The NY Daily News opined yesterday-citing the CBC's report-about the ballooning personnel costs that threaten the solvency of city government: "Numbers just published by the Citizens Budget Commission reveal that the price tag for the average city worker has soared to $107,000 a year. That breaks down to $69,124 in pay and $37,619 in health insurance and pension costs.
Both sides of the ledger have gone off the charts since 2000, rising faster than inflation - with the expense of benefits skyrocketing by an astonishing 182%. At a time when the city is going broke, Mayor Bloomberg is contemplating deep service cuts and taxpayers face big hikes, the figures are indefensible."
Absolutely, the situation is intolerable, but the News writes as if the current indefensible state of affairs has arrived through some form of immaculate conception: "New Yorkers have every right to expect that in these tough times the city's labor force will recognize that the public no longer has the wherewithal to foot the bills. Sacrifice - reasonable sacrifice - is in order."
The NY Post calls it like it is: "But the scariest part is how fast these costs have grown: In 2000 - shortly before Mike Bloomberg became mayor - the city's yearly tab was just $65,000 per average employee. So the cost has soared fully 63 percent since then - twice as fast as in the private sector."
The reality is that we're facing this budgetary problem because our Fiscal Maven-in-Chief has been misfeasant-failing to rein in the size of government because he simply didn't believe in the necessity of doing so. This is the same Bloomberg that the News is touting for a third term owing to the belief that the city needs his acumen in these economic hard times. Here's how the NY Times had described the personnel fiasco: "Bolstered in part by Mayor Michael R. Bloomberg’s spending, the average New York City employee cost the city $107,000 a year in wages, health insurance, pension and other benefits in the 2008 fiscal year, an increase of 63 percent since 2000, according to a new report."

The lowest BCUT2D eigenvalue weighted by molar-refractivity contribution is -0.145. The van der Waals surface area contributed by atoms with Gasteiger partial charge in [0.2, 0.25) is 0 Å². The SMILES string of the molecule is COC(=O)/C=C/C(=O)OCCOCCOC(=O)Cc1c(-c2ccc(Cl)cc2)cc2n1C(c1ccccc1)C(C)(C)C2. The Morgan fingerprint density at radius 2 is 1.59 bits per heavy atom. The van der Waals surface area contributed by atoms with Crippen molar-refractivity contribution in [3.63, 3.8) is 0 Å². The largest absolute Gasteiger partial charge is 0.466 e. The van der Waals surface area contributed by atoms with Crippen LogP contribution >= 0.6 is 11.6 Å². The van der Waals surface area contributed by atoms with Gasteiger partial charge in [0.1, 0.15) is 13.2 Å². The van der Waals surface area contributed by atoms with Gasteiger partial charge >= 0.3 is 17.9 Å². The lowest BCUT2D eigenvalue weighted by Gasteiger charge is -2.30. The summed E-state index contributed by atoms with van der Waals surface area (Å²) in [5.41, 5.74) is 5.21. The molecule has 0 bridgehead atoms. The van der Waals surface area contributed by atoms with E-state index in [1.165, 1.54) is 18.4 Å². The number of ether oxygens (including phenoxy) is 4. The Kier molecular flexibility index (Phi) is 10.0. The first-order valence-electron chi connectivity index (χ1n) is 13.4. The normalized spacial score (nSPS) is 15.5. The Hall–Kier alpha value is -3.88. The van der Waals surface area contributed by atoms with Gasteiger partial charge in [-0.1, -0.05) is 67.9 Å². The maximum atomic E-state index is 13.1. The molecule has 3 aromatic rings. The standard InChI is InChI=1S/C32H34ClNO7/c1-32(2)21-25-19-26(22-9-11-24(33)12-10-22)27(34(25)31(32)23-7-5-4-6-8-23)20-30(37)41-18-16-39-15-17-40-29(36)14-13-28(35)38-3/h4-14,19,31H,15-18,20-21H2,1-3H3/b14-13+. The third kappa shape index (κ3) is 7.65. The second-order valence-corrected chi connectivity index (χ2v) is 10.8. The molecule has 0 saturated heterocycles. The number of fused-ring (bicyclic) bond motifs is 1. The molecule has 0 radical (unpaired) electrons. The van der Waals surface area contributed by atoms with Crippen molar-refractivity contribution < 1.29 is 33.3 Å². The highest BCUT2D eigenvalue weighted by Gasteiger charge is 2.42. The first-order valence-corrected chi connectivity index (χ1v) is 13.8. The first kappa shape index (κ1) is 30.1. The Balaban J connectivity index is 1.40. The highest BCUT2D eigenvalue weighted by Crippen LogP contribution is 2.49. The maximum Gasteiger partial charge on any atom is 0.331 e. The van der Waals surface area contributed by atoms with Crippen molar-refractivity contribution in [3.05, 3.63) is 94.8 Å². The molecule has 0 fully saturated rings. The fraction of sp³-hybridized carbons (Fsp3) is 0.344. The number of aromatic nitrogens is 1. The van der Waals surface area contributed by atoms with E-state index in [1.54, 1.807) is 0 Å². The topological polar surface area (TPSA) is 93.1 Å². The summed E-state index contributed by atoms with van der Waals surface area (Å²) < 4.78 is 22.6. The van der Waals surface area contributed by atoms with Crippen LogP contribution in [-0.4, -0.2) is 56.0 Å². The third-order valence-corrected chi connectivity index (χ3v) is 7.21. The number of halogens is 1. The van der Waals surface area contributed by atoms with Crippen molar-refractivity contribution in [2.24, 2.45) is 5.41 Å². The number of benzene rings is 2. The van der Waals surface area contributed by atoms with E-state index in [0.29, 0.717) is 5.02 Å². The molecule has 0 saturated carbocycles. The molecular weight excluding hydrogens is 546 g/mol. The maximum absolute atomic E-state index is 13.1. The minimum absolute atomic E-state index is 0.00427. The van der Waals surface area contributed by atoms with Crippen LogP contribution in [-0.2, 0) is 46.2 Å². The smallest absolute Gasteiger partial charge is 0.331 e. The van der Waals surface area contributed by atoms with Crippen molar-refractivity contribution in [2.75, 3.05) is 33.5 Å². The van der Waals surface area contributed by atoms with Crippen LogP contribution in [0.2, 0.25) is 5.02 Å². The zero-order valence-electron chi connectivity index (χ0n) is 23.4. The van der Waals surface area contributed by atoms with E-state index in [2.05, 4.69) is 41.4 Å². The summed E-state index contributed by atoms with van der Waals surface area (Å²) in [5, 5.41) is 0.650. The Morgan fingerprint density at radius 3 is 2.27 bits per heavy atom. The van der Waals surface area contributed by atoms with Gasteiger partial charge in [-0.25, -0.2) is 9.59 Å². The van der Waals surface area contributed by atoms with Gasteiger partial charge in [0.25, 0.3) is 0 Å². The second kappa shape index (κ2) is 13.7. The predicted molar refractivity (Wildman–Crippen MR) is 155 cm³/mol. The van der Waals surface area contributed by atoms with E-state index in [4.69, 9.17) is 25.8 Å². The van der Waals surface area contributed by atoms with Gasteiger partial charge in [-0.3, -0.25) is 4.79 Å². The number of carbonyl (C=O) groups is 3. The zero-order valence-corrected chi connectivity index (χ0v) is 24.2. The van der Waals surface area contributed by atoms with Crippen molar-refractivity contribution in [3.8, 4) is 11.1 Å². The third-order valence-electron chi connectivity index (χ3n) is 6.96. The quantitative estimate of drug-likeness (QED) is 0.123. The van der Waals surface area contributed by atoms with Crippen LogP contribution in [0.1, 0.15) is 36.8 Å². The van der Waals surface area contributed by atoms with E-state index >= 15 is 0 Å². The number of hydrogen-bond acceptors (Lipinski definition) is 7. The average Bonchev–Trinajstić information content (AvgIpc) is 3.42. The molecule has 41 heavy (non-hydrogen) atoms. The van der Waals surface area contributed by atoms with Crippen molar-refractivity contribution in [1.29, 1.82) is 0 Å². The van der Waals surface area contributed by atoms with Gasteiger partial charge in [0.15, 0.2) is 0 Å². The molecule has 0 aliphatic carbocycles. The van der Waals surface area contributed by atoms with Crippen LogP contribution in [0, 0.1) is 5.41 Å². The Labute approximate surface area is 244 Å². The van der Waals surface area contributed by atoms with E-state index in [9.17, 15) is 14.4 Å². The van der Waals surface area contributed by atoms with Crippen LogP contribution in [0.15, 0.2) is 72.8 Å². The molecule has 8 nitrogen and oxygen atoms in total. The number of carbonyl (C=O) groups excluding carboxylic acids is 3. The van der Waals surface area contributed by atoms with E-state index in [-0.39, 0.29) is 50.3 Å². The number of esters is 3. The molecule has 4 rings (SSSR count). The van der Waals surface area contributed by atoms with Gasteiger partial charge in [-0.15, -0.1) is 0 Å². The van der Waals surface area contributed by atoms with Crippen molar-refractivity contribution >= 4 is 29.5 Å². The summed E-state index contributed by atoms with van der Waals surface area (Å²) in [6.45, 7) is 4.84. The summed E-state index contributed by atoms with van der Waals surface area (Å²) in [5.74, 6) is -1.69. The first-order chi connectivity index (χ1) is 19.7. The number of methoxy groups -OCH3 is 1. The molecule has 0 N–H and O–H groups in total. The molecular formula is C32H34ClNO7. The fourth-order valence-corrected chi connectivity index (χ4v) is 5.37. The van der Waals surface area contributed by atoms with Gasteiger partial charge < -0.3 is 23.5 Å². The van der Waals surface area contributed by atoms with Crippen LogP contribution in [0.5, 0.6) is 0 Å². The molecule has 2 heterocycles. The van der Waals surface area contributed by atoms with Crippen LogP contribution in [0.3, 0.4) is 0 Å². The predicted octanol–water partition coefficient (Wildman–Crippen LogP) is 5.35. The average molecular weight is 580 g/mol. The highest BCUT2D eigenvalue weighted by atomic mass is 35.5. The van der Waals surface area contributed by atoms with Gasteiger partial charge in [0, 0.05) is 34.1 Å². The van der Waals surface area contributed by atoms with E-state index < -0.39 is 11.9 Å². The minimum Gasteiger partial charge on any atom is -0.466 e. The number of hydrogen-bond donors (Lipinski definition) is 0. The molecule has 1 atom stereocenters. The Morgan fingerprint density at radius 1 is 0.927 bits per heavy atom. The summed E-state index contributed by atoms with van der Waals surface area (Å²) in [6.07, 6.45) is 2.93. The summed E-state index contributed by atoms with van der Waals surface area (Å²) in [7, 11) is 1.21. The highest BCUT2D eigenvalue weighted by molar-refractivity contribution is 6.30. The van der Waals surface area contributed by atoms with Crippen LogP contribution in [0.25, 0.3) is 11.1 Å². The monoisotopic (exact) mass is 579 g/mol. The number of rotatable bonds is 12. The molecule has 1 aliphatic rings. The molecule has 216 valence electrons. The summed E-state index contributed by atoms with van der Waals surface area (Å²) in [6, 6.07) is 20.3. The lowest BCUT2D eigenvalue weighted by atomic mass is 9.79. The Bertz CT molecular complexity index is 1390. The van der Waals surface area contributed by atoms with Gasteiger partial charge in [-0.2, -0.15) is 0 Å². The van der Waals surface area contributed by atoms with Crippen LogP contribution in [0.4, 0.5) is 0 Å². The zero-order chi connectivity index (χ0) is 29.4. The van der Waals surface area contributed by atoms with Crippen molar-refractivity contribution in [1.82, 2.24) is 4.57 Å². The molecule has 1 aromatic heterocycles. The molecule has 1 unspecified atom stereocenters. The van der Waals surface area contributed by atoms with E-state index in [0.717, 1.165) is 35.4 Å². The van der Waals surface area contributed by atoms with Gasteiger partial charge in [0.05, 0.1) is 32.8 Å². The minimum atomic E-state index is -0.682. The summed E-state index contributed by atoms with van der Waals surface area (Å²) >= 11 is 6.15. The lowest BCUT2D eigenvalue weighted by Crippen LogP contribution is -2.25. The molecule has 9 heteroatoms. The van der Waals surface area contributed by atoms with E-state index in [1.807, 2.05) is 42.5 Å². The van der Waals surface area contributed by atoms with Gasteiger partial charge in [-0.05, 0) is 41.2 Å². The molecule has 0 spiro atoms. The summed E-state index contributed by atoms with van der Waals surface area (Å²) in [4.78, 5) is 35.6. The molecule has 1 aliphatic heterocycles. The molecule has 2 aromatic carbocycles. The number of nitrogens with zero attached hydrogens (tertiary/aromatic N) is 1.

Quite the disconnect to us-especially from a paper that is quick to hand out Knucklehead Awards for some rather minor political peccadillos. If Joel Rivera deserves a Knucklehead designation for wanting to use zoning to cut down on the number of fast food restaurants in low income areas, what kind of award does Mike Bloomberg deserve for failing to rein in the cost of city government when the municipal treasury was flush?
According to the Daily News, Bloomberg's award is a third term; an indication of either the paper's lack of acuity and balance, or more likely, symbolic of it's essence as a special pleader for a friend and classmate. Given the obvious lapse in judgment, we suggest that the News should refrain from now on in pointing fingers at the wayward among the political class.